Q: There is a quit claim deed that was signed and notarized. The deed states that the notary witnessed a certain person who stood before him and signed the deed.

Here’s the problem: I have in my possession a death certificate that shows this person (not the notary) was dead one year before supposedly signing the quit claim deed.

Did the notary do something wrong and what happens now?

A: It’s possible that the notary did not do his duty as a notary. A notary is required to review some form of identification that verifies that a person signing a document matches the identification.

If a notary fails in his or her job as a notary and does not take the required precautions to make sure the proper person is signing a document, the notary may be liable for his failure to properly verify the identity of the person who signed a document.

In some states the notary’s liability may be limited and may not be nearly enough to cover the expenses and costs that someone else might incur as a result of the notary’s failure to properly confirm the identity of the person signing a document.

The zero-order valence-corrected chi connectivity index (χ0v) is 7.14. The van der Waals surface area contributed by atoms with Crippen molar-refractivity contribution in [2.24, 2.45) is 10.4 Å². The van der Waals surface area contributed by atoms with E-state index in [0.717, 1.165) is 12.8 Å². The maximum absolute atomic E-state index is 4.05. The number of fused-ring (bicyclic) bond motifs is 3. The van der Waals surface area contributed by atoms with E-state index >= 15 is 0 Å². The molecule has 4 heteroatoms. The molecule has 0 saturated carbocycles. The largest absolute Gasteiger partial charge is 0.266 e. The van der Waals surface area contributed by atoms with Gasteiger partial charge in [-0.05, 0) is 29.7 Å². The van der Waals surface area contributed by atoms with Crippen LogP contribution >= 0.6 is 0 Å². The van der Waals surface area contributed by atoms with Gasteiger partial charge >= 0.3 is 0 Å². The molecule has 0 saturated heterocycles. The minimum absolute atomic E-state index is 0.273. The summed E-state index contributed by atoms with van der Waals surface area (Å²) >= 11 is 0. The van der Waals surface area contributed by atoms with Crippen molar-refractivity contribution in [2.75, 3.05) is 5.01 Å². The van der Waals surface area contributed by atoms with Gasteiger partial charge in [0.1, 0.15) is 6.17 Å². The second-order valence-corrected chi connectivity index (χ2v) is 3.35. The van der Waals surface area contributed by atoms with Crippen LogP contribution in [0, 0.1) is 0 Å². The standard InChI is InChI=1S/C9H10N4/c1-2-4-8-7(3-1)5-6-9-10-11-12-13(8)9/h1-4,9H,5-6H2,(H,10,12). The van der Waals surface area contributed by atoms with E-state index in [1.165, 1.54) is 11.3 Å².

But a notary may not have a duty to ascertain whether the identification presented is not a forgery. Generally, if a person comes before the notary and presents identification that the notary believes to be accurate, the notary has probably satisfied his or her duties as a notary.

Some states are requiring more and more of notaries. Some states now require notaries to not only review the person’s identification but also fingerprint the person signing the document. While notaries are the first line of defense against fraud, it’s not a foolproof system.

Your case isn’t unique. There have been many cases of fraudulent transactions involving quit claim deeds. If the quit claim deed purportedly transferred title to a property that you had an interest in or would have had an interest in, you might have to take legal action to protect the property or to protect any interest you might have had in that property.

If you are in a position that your interests in the property could have been compromised, please consult with a real estate attorney.

Sept. 11, 2008.